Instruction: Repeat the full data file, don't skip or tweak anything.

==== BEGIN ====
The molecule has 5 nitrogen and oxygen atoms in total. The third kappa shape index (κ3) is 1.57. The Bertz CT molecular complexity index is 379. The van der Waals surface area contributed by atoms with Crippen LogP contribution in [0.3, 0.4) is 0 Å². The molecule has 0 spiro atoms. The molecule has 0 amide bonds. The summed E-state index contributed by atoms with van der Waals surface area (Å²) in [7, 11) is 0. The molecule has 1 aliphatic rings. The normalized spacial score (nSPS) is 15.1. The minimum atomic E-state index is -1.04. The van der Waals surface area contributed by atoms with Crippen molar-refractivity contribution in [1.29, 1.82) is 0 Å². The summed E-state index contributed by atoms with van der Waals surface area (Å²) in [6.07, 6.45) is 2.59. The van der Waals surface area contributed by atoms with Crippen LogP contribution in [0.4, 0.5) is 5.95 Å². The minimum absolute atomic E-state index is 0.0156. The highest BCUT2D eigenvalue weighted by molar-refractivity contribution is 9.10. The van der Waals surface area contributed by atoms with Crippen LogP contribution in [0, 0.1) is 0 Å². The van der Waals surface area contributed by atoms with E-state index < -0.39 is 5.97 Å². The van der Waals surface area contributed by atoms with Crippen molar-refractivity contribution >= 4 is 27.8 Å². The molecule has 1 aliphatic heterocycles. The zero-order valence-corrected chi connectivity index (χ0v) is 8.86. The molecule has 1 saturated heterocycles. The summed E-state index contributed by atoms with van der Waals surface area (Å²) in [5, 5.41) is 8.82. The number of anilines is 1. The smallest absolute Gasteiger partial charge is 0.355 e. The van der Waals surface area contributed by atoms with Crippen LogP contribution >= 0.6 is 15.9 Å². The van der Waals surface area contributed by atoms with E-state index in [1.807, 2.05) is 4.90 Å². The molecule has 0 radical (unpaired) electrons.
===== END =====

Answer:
The molecule has 5 nitrogen and oxygen atoms in total. The third kappa shape index (κ3) is 1.57. The Bertz CT molecular complexity index is 379. The van der Waals surface area contributed by atoms with Crippen LogP contribution in [0.3, 0.4) is 0 Å². The molecule has 0 spiro atoms. The molecule has 0 amide bonds. The summed E-state index contributed by atoms with van der Waals surface area (Å²) in [7, 11) is 0. The molecule has 1 aliphatic rings. The normalized spacial score (nSPS) is 15.1. The minimum atomic E-state index is -1.04. The van der Waals surface area contributed by atoms with Crippen molar-refractivity contribution in [1.29, 1.82) is 0 Å². The summed E-state index contributed by atoms with van der Waals surface area (Å²) in [6.07, 6.45) is 2.59. The van der Waals surface area contributed by atoms with Crippen LogP contribution in [0.4, 0.5) is 5.95 Å². The minimum absolute atomic E-state index is 0.0156. The highest BCUT2D eigenvalue weighted by molar-refractivity contribution is 9.10. The van der Waals surface area contributed by atoms with Crippen LogP contribution in [0, 0.1) is 0 Å². The van der Waals surface area contributed by atoms with E-state index < -0.39 is 5.97 Å². The van der Waals surface area contributed by atoms with Crippen molar-refractivity contribution >= 4 is 27.8 Å². The molecule has 1 aliphatic heterocycles. The zero-order valence-corrected chi connectivity index (χ0v) is 8.86. The molecule has 1 saturated heterocycles. The summed E-state index contributed by atoms with van der Waals surface area (Å²) in [5, 5.41) is 8.82. The number of anilines is 1. The smallest absolute Gasteiger partial charge is 0.355 e. The van der Waals surface area contributed by atoms with Crippen LogP contribution >= 0.6 is 15.9 Å². The van der Waals surface area contributed by atoms with E-state index in [1.807, 2.05) is 4.90 Å². The molecule has 0 radical (unpaired) electrons.